I recently read the book The Midnight Library by Matt Haig. In the book, the main character visits a library in a parallel dimension where each book represents one of her possible lives…should she have made different choices. The journey takes us into multiple different versions of this character, Nora Seed. She is a rock star, a mother, a glaciologist, an Olympic swimmer, a philosophy professor and the list goes on. In each life, Seed has the luxury of measuring the level of happiness and fulfillment the different paths procure her.
It is the classic “what if”, question. Of course, it got me thinking of my own life. Then, instead of delving into regretted choices or getting depressed about what could have been, I thought of this TED talk by Matt Cutts: Try something new for 30 days. Since we cannot travel into parallel universes to see what could have been, Cutts’ idea is the next best thing.
Parallel Lives for 30 Days
We have all heard it before, we must step out of our comfort zone to grow…right? Cutt’s takes this to the next level with his self-imposed 30-day challenge. What I like about Cutt’s talk, is it gives a more tangible objective to this idea of trying new things. It may not be as profound as the Midnight Library, but it’s a start. After all, what’s 30 days?
What new thing would you like to try but haven’t yet?
What does it mean to “step out of your comfort zone”?
What are the benefits of doing new things? Any disadvantages?
What are the benefits of sticking with what you know? Any disadvantages?
The Video: Try something new for 30 days
Why does Matt think this is a good idea?
What did it change in his life?
What areas of our lives could we apply this to? Make a Mind Map…
Do you have any spontaneous ideas that you might like to try for 30 days?
Do you follow anyone on any social media channels?
One of the newest trends in social marketing is using”influencers” to promote new products. Influencers, as described by the CBC podcast included in this post, are people who have an ‘organic’ following on social media channels like YouTube, Instagram, Facebook or Linkedin. They are people, like you and me, who have gathered an audience of followers because of their ideas.
I guess you could say that it’s not unlike having a hero or a mentor or a model, but I think it is slightly different because they can be anyone and everyone and have complete strangers follow them.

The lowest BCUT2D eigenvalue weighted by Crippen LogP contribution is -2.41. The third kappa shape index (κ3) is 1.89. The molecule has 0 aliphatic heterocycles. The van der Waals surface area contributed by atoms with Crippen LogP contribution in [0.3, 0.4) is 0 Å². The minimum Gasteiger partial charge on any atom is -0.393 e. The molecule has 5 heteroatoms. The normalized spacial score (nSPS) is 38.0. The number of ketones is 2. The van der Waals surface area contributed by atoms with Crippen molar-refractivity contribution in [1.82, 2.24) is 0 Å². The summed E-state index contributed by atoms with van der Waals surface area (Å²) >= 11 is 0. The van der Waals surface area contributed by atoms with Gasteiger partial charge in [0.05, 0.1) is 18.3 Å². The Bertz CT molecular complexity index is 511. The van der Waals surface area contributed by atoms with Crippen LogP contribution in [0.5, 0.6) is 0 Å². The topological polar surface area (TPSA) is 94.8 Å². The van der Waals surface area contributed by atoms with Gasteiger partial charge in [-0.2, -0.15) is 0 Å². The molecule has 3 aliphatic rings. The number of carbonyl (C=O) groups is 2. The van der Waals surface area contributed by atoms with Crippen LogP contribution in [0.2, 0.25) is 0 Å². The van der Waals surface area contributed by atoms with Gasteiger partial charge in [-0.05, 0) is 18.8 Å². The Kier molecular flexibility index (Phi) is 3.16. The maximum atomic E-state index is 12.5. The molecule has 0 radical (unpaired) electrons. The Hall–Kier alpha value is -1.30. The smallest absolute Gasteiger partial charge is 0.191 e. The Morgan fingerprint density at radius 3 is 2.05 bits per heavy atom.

I would like to preface this lesson by saying that the podcast is geared toward a more business English discussion on marketing and sales. But I think it can also feed a more general discussion about the place of social media in our lives as well as critical media literacy. It’s up to you to angle it the way it can work best for you.
Do you have an “influencer”? In other words, someone you trust for wisdom and advice.
Do you follow any social media groups or people?
The podcast uses a lot of business vocabulary, so if you are using this post for a more general discussion, you could skip the listen portion an go right to the questions. Otherwise listen to the podcast (11 min.) to flesh out some of the main ideas and key vocabulary.
What are some of the features of an influencer?
What are some of the dangers of using an influencer to endorse a product?
Why use an influencer instead of traditional advertising?
How do you know that a source or influencer is reliable?
I don’t know if any of you buy lottery tickets, but I don’t. I suppose my logical brain tells me that the chances are so low that I shouldn’t waste my money. Still, when the jackpot goes up high, I can’t help my thoughts wander to odd fantasies of what I would do if I had that much money.
I’ve often heard that we need billionaires because they create wealth for everyone. In the financial terms, this notion of trickle down economics is rooted in the idea that over taxing the wealthy will do more harm than good. Forbes magazine poses this very question and ask famous billionaire and philanthropist Bill Gates about the consequences of a wealth tax. The answer may surprise you.
This article is a vocabulary rich text, appropriate for intermediate to advanced learners.
What would you do if you were a billionaire?
Which billionaires are philanthropic (use their fortune to better the world)?
Do you think billionaires are a good thing or a bad thing?
The article–Forbes Bill Gates gets why people are doubting billionaires
Pull out the economic related vocabulary
Do a Tell Back of what Gates says about over taxing billionaires
The article is pretty intense, so I will leave it at those two points for now, but if you have a question suggestion, please don’t hesitate to add it to the comments.
Ah success! I feel as though this topic has been done to death. Yet I cannot resist this TED talk by Richard St. John. So short, so simple, so predictable, yet so thought provoking.
St. John interviewed over 400 people, some famous, to succinctly summarize the ‘ingredients’ to success. Although the results are not necessarily surprising, I think they are worth reminding.
Of course we all have our cultural capital which is to say, depending on upbringing and background, some of us start the journey with a head start. However, in St. John’s TED talk, he looks at the more unbiased predispositions that contribute success. It is a short presentation (3 min.) and may lead to some interesting personal anecdotes.
Tell us about some of your successes. What do you think contributed to them?
Do a Mind Map the elements that contribute to success.
The Video: TED 8 Secrets of Success by Richard St. John
List each point
Do you agree with St. John?
Do you think he forgot anything?
Can you share a personal anecdote on one or of the elements?